A criminal defendant is statutorily entitled to a trial by jury when the potential penalty for the charged crime is imprisonment for six months or more. HRS § 806-60. A defendant is also entitled to waive his or her right to a jury trial. See State v. Ibuos, 75 Haw. 118, 121, 857 P.2d 576, 578 (1993) (citing HRPP Rule 5(b)(3)). Generally, "[t]he waiver shall be either by written consent filed in court or by oral consent in open court entered on the record." HRPP Rule 23(a). Although the rule indicates the waiver may be given by written or oral consent, the rule does not relieve the court of its obligation to ensure, through an appropriate oral colloquy in court, that the waiver was knowingly, intelligently, and voluntarily given. Cf. Tachibana v. State, 79 Hawai'i 226, 236, 900 P.2d 1293 (1995) (requiring on-the-record waiver of defendant's right to testify). In other words, while the defendant may execute a written waiver form, the court should also engage in an oral colloquy with the defendant to establish that the waiver was knowing, intelligent, and voluntary. See Ibuos, 75 Haw. at 121, 857 P.2d at 578 ("The necessity for colloquy between the court and a defendant is especially apparent in light of the importance we place on the personal nature of a defendant's right to a jury trial."); Friedman, 93 Hawai'i at 68, 996 P.2d at 273. Lastly, "[w]here it appears from the record that a defendant has voluntarily waived a constitutional right to a jury trial, the defendant carries the burden of demonstrating by a preponderance of the evidence that his/her waiver was involuntary." Friedman, 93 Hawai'i at 69, 996 P.2d at 274 (citing Ibuos, 75 Haw. at 121, 857 P.2d at 578).
In Friedman, this court provided further guidance on determining the validity of a waiver of the constitutional right to a jury trial. The defendant, Bernd Friedman, was charged with abuse of a family or household member. Id. at 65-66, 996 P.2d at 270-71. At his arraignment, the trial court engaged Friedman in the following colloquy:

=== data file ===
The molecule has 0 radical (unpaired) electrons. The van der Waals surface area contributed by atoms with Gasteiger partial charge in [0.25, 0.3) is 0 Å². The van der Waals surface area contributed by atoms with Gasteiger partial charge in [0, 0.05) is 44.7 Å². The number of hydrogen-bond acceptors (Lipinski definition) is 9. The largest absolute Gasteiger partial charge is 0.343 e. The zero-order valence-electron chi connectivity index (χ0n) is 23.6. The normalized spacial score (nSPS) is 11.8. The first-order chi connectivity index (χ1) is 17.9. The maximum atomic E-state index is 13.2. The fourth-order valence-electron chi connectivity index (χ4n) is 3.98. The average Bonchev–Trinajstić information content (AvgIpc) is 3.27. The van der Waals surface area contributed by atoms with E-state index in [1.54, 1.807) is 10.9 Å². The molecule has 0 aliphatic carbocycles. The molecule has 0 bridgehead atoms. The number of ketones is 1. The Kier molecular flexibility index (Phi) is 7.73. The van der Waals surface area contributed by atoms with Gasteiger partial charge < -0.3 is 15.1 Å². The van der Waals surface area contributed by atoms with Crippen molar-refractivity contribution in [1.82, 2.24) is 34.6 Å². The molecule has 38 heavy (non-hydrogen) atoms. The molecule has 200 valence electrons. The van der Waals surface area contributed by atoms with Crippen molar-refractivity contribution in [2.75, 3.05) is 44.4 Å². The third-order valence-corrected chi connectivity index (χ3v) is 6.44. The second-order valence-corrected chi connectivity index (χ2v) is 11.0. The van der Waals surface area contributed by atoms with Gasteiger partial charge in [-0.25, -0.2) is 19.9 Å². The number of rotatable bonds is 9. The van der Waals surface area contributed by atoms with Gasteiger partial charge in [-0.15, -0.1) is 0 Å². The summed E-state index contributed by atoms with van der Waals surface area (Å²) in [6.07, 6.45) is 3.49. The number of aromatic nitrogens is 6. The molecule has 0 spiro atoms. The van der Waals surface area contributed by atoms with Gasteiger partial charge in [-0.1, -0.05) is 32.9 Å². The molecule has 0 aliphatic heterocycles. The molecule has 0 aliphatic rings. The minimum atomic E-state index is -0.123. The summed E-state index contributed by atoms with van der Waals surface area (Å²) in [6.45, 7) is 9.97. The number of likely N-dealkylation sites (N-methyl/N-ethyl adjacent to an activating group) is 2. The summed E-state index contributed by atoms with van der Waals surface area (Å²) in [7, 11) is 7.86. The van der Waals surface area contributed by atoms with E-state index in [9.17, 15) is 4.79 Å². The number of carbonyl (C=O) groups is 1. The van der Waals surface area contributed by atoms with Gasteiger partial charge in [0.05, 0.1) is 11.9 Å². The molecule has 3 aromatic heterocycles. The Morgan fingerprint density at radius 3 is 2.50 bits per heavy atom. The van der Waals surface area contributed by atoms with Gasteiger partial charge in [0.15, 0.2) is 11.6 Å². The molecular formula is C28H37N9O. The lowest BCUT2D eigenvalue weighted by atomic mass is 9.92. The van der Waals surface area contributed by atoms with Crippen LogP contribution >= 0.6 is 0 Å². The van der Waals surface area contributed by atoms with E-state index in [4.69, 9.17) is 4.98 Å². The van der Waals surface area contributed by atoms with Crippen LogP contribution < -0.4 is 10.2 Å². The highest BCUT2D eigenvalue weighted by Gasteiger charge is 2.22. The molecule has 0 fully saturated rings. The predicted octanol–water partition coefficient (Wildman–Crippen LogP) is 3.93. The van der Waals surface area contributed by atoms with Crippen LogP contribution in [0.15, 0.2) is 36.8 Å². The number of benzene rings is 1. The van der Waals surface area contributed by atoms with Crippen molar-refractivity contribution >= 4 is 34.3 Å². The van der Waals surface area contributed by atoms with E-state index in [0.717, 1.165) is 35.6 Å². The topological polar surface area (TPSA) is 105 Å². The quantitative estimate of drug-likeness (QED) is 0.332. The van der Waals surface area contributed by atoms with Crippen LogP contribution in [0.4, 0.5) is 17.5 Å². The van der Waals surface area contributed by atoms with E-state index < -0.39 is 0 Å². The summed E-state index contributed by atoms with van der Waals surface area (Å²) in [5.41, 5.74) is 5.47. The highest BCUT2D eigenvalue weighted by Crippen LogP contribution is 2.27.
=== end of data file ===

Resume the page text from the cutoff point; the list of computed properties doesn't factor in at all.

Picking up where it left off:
THE COURT: You're going to enter a plea of not guilty to the complaint in this case, you're also going to give up your right to a jury trial; is that correct?
THE COURT: And, you understand what a jury trial's about?
THE COURT: And can you explain in your own words what you understand that to mean?
[Friedman]: A jury trial is where the outcome of the-the results of whether it's guilty or not is to be determined by 12 adults instead of a judge.
The COURT: So by waiving that right means that your case will be decided by a judge, the judge alone is to decide your guilt or innocence.
[Friedman]: Yes, Your Honor.
THE COURT: Is your decision to waive your right to jury trial something you thought about and decided to do yourself voluntarily[?]
Id. at 66, 996 P.2d at 271.
On appeal, Friedman, citing the Ninth Circuit's opinion in Duarte-Higareda,  argued that the trial court erred in failing to obtain a valid waiver of his right to a jury trial because he was not orally informed that a jury is comprised of twelve members, that he could take part in jury selection, or that a jury verdict must be unanimous. Id. at 69, 996 P.2d at 274.
This court expressly rejected Friedman's argument:
Friedman appears to urge this court to adopt a "bright line rule" that a jury waiver can never be voluntary and knowing if a trial court fails to advise a defendant of any of the four aspects of a jury trial, as expressed in the colloquy suggested in Duarte-Higareda. . . . [H]owever, Duarte-Higareda does not stand for the proposition that its suggested colloquy is required in every case. Although we are mindful of a criminal defendant's fundamental right to a jury trial and advise the trial court to engage in such a colloquy to aid in ensuring ...